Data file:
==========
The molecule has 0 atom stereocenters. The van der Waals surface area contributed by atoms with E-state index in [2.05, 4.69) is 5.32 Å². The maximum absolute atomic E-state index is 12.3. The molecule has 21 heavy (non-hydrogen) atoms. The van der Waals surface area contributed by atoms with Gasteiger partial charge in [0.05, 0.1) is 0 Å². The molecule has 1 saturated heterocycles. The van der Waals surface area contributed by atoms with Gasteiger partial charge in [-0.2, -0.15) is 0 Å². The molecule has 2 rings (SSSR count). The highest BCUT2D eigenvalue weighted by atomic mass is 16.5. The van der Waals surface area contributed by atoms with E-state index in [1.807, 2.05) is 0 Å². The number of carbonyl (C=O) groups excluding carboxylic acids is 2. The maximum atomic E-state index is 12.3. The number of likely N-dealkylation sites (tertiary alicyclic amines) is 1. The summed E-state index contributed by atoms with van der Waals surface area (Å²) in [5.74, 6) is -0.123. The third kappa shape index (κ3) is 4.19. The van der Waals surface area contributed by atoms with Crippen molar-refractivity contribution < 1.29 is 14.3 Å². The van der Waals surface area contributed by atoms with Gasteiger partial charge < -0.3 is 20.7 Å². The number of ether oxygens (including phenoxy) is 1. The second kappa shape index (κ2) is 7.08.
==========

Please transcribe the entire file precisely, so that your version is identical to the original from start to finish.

The molecule has 0 atom stereocenters. The van der Waals surface area contributed by atoms with E-state index in [2.05, 4.69) is 5.32 Å². The maximum absolute atomic E-state index is 12.3. The molecule has 21 heavy (non-hydrogen) atoms. The van der Waals surface area contributed by atoms with Gasteiger partial charge in [0.05, 0.1) is 0 Å². The molecule has 1 saturated heterocycles. The van der Waals surface area contributed by atoms with Gasteiger partial charge in [-0.2, -0.15) is 0 Å². The molecule has 2 rings (SSSR count). The highest BCUT2D eigenvalue weighted by atomic mass is 16.5. The van der Waals surface area contributed by atoms with E-state index in [1.807, 2.05) is 0 Å². The number of carbonyl (C=O) groups excluding carboxylic acids is 2. The maximum atomic E-state index is 12.3. The number of likely N-dealkylation sites (tertiary alicyclic amines) is 1. The summed E-state index contributed by atoms with van der Waals surface area (Å²) in [5.74, 6) is -0.123. The third kappa shape index (κ3) is 4.19. The van der Waals surface area contributed by atoms with Crippen molar-refractivity contribution < 1.29 is 14.3 Å². The van der Waals surface area contributed by atoms with Gasteiger partial charge < -0.3 is 20.7 Å². The number of ether oxygens (including phenoxy) is 1. The second kappa shape index (κ2) is 7.08.